Stanhope pantry-garden is well-rooted in community

Stanhope. The Roseville Community Garden board was discussing food waste when an idea was born, that would turn into a lifeline for many during the COVID-19 pandemic.

| 20 Oct 2020 | 05:03

A new Stanhope-based program to combat hunger is a truly grassroots effort, but it also features roots of many other kinds — like squash, beans, watermelon, lettuce, and tomatoes.

A food pantry program that offers fresh produce is, literally and figuratively, a groundbreaking move.

It all began at a board meeting of the Roseville Community Garden sponsored by Hudson Farm in January, where one of the topics was food waste. “A board member suggested we encourage gardeners to donate some of their excess produce to a food pantry,” said Katie Baron of Byram, president of the garden board. “I contacted several food pantries in northern New Jersey, but none of them would accept fresh produce.”

A couple of months later, prompted by economic hardships presented by the COVID-19 pandemic and the resulting temporary shutdown of the food pantry at the St. Michael Church in Netcong, Sharon Leon had an idea of her own.

“When the pandemic took hold I had to work from home, but there were a lot of people who were out of work,” said Leon. “I wanted to feel useful when so many people were struggling and feeling out of control.” Leon had done some volunteer work for the mobile food pantry out of Waterloo United Methodist Church, so in mid-March she started running a mobile food pantry out of her home in Stanhope and posting it on Facebook.

Starting with her own funds, and in conjunction with Pastor Tim Nicinski at her church, Leon bought enough food to fill 10 bags and delivered them all. Then she contacted Stanhope Schools Superintendent Steven Hageman to see if she could help families with students on the free and reduced lunch program and her deliveries nearly tripled.

Word gets around

While welcoming volunteer assistance, Leon also began doing monthly pickups of food donations at Stanhope’s Valley Road School, which had closed due to the pandemic. With the word getting around, other donors were dropping off boxes and bags of groceries on the doorstep of her Linden Avenue home.

Baron, meanwhile, was still keeping an eye out for ways community gardeners could pass along some of their produce to neighbors in need.

“Sometime in June, I was looking at the ‘Byram Stanhope Netcong Making a Difference Together’ group on Facebook,” recalled Baron. “I saw Sharon’s post about a pop-up food pantry and messaged her to ask if she’d take fresh produce.”

Leon replied “yes” without hesitation.

“We don’t want anyone to feel like they can’t come and ask for help without being asked a lot of questions,” said Leon. “I don’t need to know who they are or where they live. It’s humbling enough to have to ask for help in the first place, so they don’t need any more anxiety.”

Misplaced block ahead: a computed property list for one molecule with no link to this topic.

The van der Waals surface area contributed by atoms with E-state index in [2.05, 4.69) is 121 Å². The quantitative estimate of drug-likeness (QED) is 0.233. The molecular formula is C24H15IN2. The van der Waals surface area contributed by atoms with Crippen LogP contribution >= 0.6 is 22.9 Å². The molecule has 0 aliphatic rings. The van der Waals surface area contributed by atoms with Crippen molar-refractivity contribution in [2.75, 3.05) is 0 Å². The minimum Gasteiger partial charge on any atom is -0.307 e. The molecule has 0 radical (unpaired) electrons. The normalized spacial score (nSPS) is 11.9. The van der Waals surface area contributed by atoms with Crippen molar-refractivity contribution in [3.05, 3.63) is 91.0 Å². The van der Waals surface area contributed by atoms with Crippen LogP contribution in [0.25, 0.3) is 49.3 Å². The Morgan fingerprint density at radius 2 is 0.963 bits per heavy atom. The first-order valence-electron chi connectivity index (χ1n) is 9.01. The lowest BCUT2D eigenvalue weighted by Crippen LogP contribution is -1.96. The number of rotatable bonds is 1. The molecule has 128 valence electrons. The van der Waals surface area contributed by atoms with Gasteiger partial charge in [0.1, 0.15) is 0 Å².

The timing worked out perfectly – Sunday evenings garden volunteers would collect donated produce, harvest from the 2.5 plots designated for the food pantry program, and deliver it all to Leon’s house.

The produce would then be distributed Monday morning. With a fresh produce pipeline and a lot of volunteer support, the food pantry program took off. When Valley Road School reopened to students several weeks ago, Leon got the go-ahead from Stanhope Borough officials to move her operation to the vacant Linden Avenue School. She established a few regular weekly hours there and has collected about 5,000 pounds of food. Leon estimates that, by mid-September, about 3,000 pounds, including a cornucopia of produce from the community garden, was distributed to households in need.

“Roseville Community Garden is truly about community. We have been able to work together to help those in need be-cause of COVID-19,” said Baron. “There’s joy in having the ability to help people, while maintaining their dignity. We can’t stop COVID-19, but we can stop people from going hungry.”

Strong support

Support for the food pantry has been strong. Online pleas for a refrigerator, freezer and shelving were answered within days. Someone even donated a butchered steer. People have come from as far away as Parsippany and Ramsey to donate food, and it continues to be delivered, as needed.

Trips have been made to Wantage, Toms River, and Dingmans Ferry, Pa., with contacts coming through Leon’s church.

Buoyed by the generosity of donors and support of volunteers like the community gardeners, Leon hopes to expand by accepting clothing donations, and would like to find a permanent home for the food pantry. While it sounds like an ambitious effort for such a small community, Leon is not concerned about getting in over her head.

“It’s not my mission. I’m just doing my part right now for whatever the greater mission is,” she said. “A lot of people have their own agendas, but this isn’t about politics or religion. It’s about people helping people. No strings attached.”

For information about the food pantry, email Leon at, or call 973-796-0214. Pantry drop-in hours are Mondays, 7-8:30 a.m., and Wednesdays, 5:30-7 p.m., or by appointment. For information about Roseville Community Garden, email Baron at

Bill Woolley is a retired community weekly journalist, living in Byram Township. Email